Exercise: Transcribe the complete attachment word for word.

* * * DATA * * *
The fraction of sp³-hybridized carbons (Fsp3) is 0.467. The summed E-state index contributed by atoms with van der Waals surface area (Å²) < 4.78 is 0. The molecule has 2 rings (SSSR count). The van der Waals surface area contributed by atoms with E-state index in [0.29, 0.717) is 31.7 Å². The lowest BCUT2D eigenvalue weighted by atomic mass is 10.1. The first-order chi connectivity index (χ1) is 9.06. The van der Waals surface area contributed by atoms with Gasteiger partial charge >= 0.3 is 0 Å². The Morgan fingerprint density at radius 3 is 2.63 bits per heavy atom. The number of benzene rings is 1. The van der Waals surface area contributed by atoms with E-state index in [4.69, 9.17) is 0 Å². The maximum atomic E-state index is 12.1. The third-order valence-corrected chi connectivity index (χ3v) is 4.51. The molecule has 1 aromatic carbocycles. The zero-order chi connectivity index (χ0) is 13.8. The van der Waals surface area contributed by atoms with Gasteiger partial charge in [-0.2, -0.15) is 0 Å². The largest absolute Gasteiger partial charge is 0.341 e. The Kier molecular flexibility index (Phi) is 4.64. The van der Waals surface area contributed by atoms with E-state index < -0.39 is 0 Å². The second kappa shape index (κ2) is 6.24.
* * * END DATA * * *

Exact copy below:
The fraction of sp³-hybridized carbons (Fsp3) is 0.467. The summed E-state index contributed by atoms with van der Waals surface area (Å²) < 4.78 is 0. The molecule has 2 rings (SSSR count). The van der Waals surface area contributed by atoms with E-state index in [0.29, 0.717) is 31.7 Å². The lowest BCUT2D eigenvalue weighted by atomic mass is 10.1. The first-order chi connectivity index (χ1) is 9.06. The van der Waals surface area contributed by atoms with Gasteiger partial charge >= 0.3 is 0 Å². The Morgan fingerprint density at radius 3 is 2.63 bits per heavy atom. The number of benzene rings is 1. The van der Waals surface area contributed by atoms with E-state index in [4.69, 9.17) is 0 Å². The maximum atomic E-state index is 12.1. The third-order valence-corrected chi connectivity index (χ3v) is 4.51. The molecule has 1 aromatic carbocycles. The zero-order chi connectivity index (χ0) is 13.8. The van der Waals surface area contributed by atoms with Gasteiger partial charge in [-0.2, -0.15) is 0 Å². The largest absolute Gasteiger partial charge is 0.341 e. The Kier molecular flexibility index (Phi) is 4.64. The van der Waals surface area contributed by atoms with E-state index < -0.39 is 0 Å². The second kappa shape index (κ2) is 6.24.